Meet Kelly Tillman, an art educator at Walled Lake Consolidated Schools who teaches a choice-based art classroom and reminds us that — rather than stepping back to see the forest for the trees — it’s often the variation between the trees themselves that makes the forest most beautiful.
While structure and accountability are critical components in the education of children, teachers also need to feel respected as the highly educated, specially trained experts they are, most of whom would not remain in the field if not for their passion.
Meet Kerry Downs, the executive director of the Flint Community Education Initiative who provides insight into the rich history of community education in Flint, shares her belief that every school should be a community school, and reminds us that teachers alone shouldn’t bear the burden of educating the “whole child.”
Over the past eight years, Michigan Virtual has paid particular attention to online special populations and subsequently online student motivation. Our research team has focused on topics such as online credit recovery, supporting online students with disabilities, and the role of motivation in online courses.
Meet Amos Briscoe, an art educator for the Washtenaw Alliance for Virtual Education (WAVE) who shares his journey going from feeling like an actor on a stage to bringing authenticity front and center in his classroom.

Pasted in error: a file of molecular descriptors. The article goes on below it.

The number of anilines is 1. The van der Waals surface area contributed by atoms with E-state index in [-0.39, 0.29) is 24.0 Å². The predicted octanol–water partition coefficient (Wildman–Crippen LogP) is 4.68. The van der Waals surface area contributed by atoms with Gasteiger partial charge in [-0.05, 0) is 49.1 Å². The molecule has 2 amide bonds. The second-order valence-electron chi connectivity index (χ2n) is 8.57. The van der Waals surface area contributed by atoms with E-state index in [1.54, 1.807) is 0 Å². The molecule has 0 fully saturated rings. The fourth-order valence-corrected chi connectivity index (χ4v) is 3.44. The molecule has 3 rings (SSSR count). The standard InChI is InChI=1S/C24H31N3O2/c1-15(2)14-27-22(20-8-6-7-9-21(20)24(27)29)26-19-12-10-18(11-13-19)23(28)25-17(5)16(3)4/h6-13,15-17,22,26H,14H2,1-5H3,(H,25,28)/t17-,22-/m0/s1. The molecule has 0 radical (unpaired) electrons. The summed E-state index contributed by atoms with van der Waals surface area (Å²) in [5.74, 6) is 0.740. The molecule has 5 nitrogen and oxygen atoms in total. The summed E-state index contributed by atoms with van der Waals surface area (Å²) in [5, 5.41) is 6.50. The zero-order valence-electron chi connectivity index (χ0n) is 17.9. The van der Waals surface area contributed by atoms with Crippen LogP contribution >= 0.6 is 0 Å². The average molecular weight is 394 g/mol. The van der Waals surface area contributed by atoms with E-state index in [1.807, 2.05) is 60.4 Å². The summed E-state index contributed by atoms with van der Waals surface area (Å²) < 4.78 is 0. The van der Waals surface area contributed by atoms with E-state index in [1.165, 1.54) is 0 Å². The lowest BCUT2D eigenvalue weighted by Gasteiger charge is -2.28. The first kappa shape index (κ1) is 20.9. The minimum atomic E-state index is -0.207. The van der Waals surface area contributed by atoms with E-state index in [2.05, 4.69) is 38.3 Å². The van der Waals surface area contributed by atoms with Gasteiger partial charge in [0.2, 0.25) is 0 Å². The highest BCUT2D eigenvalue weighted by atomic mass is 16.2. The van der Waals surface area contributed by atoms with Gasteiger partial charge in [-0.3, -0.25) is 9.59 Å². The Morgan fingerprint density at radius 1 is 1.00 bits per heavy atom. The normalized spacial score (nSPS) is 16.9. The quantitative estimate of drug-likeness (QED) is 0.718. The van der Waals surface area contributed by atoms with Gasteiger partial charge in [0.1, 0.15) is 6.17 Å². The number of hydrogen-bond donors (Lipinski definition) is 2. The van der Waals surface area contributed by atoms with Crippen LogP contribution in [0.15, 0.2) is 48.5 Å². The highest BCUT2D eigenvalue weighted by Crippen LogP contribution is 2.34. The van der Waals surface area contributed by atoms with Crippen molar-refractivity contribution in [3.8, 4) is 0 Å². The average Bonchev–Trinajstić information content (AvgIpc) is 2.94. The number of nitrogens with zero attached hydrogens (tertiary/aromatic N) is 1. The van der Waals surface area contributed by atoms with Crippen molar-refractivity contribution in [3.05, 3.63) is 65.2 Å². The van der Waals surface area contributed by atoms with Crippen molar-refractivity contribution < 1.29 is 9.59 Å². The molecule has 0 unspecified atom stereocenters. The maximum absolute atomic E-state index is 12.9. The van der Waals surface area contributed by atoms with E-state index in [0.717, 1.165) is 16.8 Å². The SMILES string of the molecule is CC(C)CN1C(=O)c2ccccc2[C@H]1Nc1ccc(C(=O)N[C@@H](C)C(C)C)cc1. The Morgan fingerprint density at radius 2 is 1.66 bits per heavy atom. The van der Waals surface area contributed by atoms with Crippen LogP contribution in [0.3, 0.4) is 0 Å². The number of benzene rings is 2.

One of the first themes to clearly distinguish itself during the analysis of the reports published by Michigan Virtual was best practices in K-12 online learning. Over the last several years, our research team has explored factors for online student success such enrollment reason, student pacing, teacher-student communication, and instructor role.
Meet Tanya Leon, an English teacher at Richards Middle School with a vision for rebuilding a system of schooling that’s personalized at scale.
I kept thinking about how negative the word “loss” sounded when describing my children’s remote learning experiences. It bothered me and made me feel as if all of the hard work done to support students wasn’t being acknowledged or given the credit it deserves.
On Tuesday, February 23, 2021, hundreds of educators and administrators participated in the Teaching for Today & Tomorrow conference presented by Michigan Association of Secondary
Meet Joy Taylor, a teaching consultant from WAVE who reminds us that there’s a big difference between ACKNOWLEDGING diversity in education and VALUING it.
In this episode, we talk to Phil and Lucie from the Learning and Engagement Team at The Henry Ford. We discuss research that indicates that
Meet Amy Gwizdz & Bob Harrison, an instructional technology coach duo from Dearborn Public Schools with insights on how to leverage technology to create student-centered classrooms.
A compilation of our top-viewed content in 2020, including blog articles, podcasts, webinars, research articles, and more.
A list of 16 gift ideas to make the online teaching experience easier, better, and, yes, more fun!
Bitmoji classrooms exploded during emergency remote instruction in Spring 2020. Bitmoji classrooms are two-dimensional scenes depicting a teacher-created avatar in a drawn classroom environment; the scenes feature a variety of imaginary objects.